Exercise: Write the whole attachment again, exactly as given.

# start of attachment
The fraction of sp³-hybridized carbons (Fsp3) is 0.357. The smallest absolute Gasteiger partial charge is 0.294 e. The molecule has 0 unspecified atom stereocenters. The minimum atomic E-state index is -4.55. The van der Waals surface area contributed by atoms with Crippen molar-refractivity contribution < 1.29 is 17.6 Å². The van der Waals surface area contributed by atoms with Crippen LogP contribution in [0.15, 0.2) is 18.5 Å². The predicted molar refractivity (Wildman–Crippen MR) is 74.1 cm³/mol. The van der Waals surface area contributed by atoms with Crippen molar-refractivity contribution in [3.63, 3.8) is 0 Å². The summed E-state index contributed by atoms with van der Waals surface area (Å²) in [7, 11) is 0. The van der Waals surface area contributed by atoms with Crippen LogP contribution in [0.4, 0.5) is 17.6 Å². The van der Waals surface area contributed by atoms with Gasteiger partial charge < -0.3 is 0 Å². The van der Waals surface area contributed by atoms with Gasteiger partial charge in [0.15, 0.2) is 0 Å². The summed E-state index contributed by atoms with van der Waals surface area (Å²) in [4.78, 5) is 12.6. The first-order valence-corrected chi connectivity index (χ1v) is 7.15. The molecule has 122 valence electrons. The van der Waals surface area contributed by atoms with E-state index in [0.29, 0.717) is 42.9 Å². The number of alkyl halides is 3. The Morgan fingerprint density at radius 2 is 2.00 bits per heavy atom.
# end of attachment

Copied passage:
The fraction of sp³-hybridized carbons (Fsp3) is 0.357. The smallest absolute Gasteiger partial charge is 0.294 e. The molecule has 0 unspecified atom stereocenters. The minimum atomic E-state index is -4.55. The van der Waals surface area contributed by atoms with Crippen molar-refractivity contribution < 1.29 is 17.6 Å². The van der Waals surface area contributed by atoms with Crippen LogP contribution in [0.15, 0.2) is 18.5 Å². The predicted molar refractivity (Wildman–Crippen MR) is 74.1 cm³/mol. The van der Waals surface area contributed by atoms with Crippen molar-refractivity contribution in [3.63, 3.8) is 0 Å². The summed E-state index contributed by atoms with van der Waals surface area (Å²) in [7, 11) is 0. The van der Waals surface area contributed by atoms with Crippen LogP contribution in [0.4, 0.5) is 17.6 Å². The van der Waals surface area contributed by atoms with Gasteiger partial charge < -0.3 is 0 Å². The van der Waals surface area contributed by atoms with Gasteiger partial charge in [0.15, 0.2) is 0 Å². The summed E-state index contributed by atoms with van der Waals surface area (Å²) in [4.78, 5) is 12.6. The first-order valence-corrected chi connectivity index (χ1v) is 7.15. The molecule has 122 valence electrons. The van der Waals surface area contributed by atoms with E-state index in [0.29, 0.717) is 42.9 Å². The number of alkyl halides is 3. The Morgan fingerprint density at radius 2 is 2.00 bits per heavy atom.